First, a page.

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Sammy Davis Jr. Died Today In History… Which Of These 3 Projects On His Life Will We See First?

Sammy Davis Jr. Died Today In History... Which Of These 3 Projects On His Life Will We See First?

Today in history… May 16th 1990, entertainer, icon, American treasure, Sammy Davis Jr’s, died of cancer in Los Angeles at age 64. 

Recalling my ealry April 50+ Biopic Projects On Black Public Figures “In Limbo” post, there are 3 Sammy projects we know of that are in some stage of development – 1 a feature film; the other 2 stage works.

First, it was announced last December that Byron Allen’s Entertainment Studios acquired rights to his life story from his daughter Tracey Davis, with plans to develop both a feature film AND a stage production.

On his deathbed, one of the last things my father told me as he put my face in his hands was: ‘Tracy, tell my story. Warts and all’,” said Tracey Davis, and, apparently, Byron Allen is the man for the job.

And, as a star of stage and screen (big and small), singer, dancer, husband (thrice), children, near-fatal accident, conversion to Judaism, hanging out in the White House with presidents, and much more… what a full, stirring life Sammy Davis Jr led, which could translate into one heck of a film… depending on who else is involved in putting it all together.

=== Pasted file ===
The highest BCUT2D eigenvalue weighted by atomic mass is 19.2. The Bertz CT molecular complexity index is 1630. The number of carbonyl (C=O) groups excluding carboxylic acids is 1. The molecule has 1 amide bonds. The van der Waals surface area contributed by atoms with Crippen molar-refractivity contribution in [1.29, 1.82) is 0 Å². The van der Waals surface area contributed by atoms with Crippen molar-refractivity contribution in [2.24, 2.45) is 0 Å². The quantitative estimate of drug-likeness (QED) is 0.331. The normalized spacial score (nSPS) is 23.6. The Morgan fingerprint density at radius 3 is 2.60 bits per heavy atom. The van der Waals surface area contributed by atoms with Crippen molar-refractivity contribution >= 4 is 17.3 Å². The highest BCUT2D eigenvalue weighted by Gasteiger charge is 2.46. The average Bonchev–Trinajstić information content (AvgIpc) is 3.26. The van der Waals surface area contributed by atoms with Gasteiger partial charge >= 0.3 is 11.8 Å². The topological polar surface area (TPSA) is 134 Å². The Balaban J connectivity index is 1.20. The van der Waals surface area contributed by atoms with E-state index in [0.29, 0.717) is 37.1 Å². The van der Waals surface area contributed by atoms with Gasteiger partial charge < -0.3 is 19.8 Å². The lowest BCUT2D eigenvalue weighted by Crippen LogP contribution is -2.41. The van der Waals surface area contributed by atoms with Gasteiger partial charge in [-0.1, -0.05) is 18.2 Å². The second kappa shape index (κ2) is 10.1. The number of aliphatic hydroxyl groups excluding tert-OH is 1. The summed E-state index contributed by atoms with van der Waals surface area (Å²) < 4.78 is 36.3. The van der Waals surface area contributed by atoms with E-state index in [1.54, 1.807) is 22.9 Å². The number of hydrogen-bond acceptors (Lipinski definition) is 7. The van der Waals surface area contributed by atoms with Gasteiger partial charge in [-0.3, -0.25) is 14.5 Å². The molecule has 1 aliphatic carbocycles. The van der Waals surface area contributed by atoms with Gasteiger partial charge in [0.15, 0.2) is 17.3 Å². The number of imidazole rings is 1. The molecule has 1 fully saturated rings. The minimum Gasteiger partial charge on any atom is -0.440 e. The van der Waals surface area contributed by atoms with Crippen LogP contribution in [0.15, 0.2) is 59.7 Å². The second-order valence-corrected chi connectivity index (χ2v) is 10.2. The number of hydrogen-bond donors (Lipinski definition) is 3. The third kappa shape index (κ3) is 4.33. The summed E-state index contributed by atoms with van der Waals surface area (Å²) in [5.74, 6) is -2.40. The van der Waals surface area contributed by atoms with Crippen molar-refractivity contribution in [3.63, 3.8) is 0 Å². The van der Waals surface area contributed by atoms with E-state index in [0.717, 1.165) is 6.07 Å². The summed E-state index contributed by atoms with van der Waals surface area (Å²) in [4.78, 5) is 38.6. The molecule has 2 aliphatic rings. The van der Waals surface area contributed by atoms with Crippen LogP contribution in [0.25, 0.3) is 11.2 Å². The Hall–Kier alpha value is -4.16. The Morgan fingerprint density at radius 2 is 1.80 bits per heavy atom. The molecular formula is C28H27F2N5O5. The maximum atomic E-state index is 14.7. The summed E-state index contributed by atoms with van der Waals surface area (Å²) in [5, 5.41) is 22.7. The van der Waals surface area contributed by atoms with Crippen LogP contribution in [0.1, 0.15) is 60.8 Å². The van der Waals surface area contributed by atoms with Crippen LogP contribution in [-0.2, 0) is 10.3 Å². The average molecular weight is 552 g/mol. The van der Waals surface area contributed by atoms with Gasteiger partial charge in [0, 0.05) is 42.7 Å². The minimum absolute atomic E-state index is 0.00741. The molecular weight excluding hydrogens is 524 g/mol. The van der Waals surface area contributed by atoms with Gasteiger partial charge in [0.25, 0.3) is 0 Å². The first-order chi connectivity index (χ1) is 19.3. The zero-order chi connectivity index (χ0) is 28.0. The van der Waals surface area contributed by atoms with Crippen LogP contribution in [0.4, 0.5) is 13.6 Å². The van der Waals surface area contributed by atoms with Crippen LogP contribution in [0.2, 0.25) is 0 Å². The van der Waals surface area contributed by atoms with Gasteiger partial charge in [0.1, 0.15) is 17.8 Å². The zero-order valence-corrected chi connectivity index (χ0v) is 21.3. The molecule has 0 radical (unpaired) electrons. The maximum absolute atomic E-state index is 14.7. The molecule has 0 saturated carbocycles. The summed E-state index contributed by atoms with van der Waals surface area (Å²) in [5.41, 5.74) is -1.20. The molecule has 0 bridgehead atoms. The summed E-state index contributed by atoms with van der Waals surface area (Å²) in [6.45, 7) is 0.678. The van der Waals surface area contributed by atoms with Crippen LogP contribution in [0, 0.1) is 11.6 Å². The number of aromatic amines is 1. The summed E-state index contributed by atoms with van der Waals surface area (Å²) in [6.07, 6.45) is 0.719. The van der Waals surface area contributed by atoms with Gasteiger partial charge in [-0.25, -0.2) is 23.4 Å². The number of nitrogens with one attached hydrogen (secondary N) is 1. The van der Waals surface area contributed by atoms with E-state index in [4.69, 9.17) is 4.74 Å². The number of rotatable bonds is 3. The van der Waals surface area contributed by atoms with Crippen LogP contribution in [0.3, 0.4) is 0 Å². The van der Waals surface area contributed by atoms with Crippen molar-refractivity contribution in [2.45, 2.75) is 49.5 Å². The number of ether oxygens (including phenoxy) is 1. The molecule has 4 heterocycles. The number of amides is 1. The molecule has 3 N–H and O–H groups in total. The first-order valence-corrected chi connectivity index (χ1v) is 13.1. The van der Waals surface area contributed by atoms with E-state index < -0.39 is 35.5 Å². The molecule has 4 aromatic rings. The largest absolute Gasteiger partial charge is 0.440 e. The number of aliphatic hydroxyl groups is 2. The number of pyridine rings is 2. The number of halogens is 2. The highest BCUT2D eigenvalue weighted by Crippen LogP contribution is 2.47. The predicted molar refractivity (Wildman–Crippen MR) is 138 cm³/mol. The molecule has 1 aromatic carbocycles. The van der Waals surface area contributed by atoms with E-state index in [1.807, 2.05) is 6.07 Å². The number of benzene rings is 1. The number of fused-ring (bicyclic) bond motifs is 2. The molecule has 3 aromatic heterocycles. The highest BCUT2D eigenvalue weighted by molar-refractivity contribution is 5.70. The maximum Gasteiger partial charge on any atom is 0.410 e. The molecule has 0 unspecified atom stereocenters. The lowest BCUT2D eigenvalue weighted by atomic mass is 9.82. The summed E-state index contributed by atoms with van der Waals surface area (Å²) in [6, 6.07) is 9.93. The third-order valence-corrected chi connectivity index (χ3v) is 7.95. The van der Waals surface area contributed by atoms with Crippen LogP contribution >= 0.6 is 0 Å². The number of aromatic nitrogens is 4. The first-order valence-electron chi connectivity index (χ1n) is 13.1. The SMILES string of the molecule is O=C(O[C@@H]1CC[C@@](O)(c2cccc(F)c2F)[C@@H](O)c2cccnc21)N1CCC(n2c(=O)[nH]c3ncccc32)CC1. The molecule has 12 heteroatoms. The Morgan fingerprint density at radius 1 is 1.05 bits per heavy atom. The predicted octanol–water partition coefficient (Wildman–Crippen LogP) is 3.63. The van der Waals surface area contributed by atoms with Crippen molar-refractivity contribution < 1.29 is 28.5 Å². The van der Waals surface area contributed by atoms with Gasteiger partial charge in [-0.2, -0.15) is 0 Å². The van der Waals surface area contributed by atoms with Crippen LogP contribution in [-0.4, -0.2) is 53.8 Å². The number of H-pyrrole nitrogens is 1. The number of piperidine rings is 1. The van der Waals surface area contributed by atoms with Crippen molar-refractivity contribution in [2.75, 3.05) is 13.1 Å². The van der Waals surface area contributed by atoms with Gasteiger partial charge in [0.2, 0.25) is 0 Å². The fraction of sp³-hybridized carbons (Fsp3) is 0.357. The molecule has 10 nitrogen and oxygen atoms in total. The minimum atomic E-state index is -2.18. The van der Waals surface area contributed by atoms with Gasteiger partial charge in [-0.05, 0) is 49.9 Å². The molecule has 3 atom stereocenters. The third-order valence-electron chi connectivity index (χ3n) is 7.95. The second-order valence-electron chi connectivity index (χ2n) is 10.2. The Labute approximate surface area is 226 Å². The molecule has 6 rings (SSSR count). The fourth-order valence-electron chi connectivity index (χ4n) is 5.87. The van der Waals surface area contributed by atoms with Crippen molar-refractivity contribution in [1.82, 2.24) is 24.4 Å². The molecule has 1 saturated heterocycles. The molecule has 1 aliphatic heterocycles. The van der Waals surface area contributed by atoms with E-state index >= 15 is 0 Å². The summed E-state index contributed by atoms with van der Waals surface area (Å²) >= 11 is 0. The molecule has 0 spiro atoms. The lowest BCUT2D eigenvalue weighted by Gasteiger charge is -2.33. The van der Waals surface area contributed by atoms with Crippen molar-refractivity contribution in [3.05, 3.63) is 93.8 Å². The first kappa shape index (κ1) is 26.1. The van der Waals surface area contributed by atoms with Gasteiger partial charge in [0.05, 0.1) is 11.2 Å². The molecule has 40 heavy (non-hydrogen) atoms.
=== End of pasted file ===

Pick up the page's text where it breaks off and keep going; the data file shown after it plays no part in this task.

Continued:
And second,Yes I Can, a new musical inspired by the life and times of Davis Jr is reportedly in the works from producers Arlie Cone and Steven Hayes, with a possible Broadway run on the horizon. 

Sam Scalamoni of Disney’s Beauty and the Beast on Broadway, is set to direct.

While we wait to hear on the status of Byron Allen’s 2 projects, Yes I Can moves forward with a five-week workshop scheduled that was to begin in New York this spring.

Yes I Can is also said to be simply inspired by Davis’ life, and is intended as a musical fable featuring a charismatic, triple-threat song-and-dance man, in the same way that Dreamgirls featured a Supremes-like Motown girl group.

The show, which will feature music by Tony Award-winner Charles Strouse, is only the latest in a string of Davis-themed musicals, including the Old Globe Theatre’s 2009 production of Sammy, and Eric Jordan Young’s 2006 production, Sammy & Me.

And this won’t be the first time he’s *represented* on screen; You may recall that Don Cheadle won a Golden Globe for his performance as Davis in the 1998 HBO film The Rat Pack; also worth noting is that several comedians/actors have impersonated Davis during their careers, like Eddie GriffinGarrett MorrisEddie MurphyTim MeadowsTommy Davidson and even Billy Crystal and others.

Maybe one of them will be hired to play him in the film… but likely not.

A lot still has to happen before this is realized, so I won’t get too excited just yet. As already well-documented on S&A, there are a number of other biopics on the lives of black entertainers that have long been in development, and are still in limbo; Marvin GayeMiles Davis, MLK, James Brown and about 50 others. 

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